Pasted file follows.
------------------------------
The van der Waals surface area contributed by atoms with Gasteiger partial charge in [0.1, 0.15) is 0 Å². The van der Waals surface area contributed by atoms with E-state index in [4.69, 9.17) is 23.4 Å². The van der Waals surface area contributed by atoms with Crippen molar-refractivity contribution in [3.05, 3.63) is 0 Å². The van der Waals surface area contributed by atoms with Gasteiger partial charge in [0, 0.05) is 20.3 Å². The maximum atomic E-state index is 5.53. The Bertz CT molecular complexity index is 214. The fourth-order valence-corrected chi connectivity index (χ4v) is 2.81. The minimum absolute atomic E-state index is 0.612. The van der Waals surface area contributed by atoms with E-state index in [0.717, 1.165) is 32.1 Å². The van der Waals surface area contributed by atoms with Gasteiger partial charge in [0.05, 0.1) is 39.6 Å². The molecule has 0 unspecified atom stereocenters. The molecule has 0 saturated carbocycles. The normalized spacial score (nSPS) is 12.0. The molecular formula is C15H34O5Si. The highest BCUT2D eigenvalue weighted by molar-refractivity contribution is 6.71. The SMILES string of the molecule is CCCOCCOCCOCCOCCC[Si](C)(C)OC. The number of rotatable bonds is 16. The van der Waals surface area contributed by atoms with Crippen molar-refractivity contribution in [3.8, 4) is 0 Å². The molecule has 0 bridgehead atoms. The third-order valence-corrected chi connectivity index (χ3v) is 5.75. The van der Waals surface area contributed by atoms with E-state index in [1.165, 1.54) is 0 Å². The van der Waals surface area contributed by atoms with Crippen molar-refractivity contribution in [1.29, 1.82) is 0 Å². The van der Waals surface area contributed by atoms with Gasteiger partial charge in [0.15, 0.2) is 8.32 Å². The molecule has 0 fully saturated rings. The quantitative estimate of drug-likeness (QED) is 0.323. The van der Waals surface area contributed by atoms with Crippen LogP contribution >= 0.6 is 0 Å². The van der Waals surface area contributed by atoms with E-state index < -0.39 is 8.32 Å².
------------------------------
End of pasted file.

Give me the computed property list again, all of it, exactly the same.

The van der Waals surface area contributed by atoms with Gasteiger partial charge in [0.1, 0.15) is 0 Å². The van der Waals surface area contributed by atoms with E-state index in [4.69, 9.17) is 23.4 Å². The van der Waals surface area contributed by atoms with Crippen molar-refractivity contribution in [3.05, 3.63) is 0 Å². The van der Waals surface area contributed by atoms with Gasteiger partial charge in [0, 0.05) is 20.3 Å². The maximum atomic E-state index is 5.53. The Bertz CT molecular complexity index is 214. The fourth-order valence-corrected chi connectivity index (χ4v) is 2.81. The minimum absolute atomic E-state index is 0.612. The van der Waals surface area contributed by atoms with E-state index in [0.717, 1.165) is 32.1 Å². The van der Waals surface area contributed by atoms with Gasteiger partial charge in [0.05, 0.1) is 39.6 Å². The molecule has 0 unspecified atom stereocenters. The molecule has 0 saturated carbocycles. The normalized spacial score (nSPS) is 12.0. The molecular formula is C15H34O5Si. The highest BCUT2D eigenvalue weighted by molar-refractivity contribution is 6.71. The SMILES string of the molecule is CCCOCCOCCOCCOCCC[Si](C)(C)OC. The number of rotatable bonds is 16. The van der Waals surface area contributed by atoms with Crippen molar-refractivity contribution in [3.8, 4) is 0 Å². The molecule has 0 bridgehead atoms. The third-order valence-corrected chi connectivity index (χ3v) is 5.75. The van der Waals surface area contributed by atoms with E-state index in [1.165, 1.54) is 0 Å². The van der Waals surface area contributed by atoms with Crippen molar-refractivity contribution in [1.29, 1.82) is 0 Å². The van der Waals surface area contributed by atoms with Gasteiger partial charge in [0.15, 0.2) is 8.32 Å². The molecule has 0 fully saturated rings. The quantitative estimate of drug-likeness (QED) is 0.323. The van der Waals surface area contributed by atoms with Crippen LogP contribution >= 0.6 is 0 Å². The van der Waals surface area contributed by atoms with E-state index < -0.39 is 8.32 Å².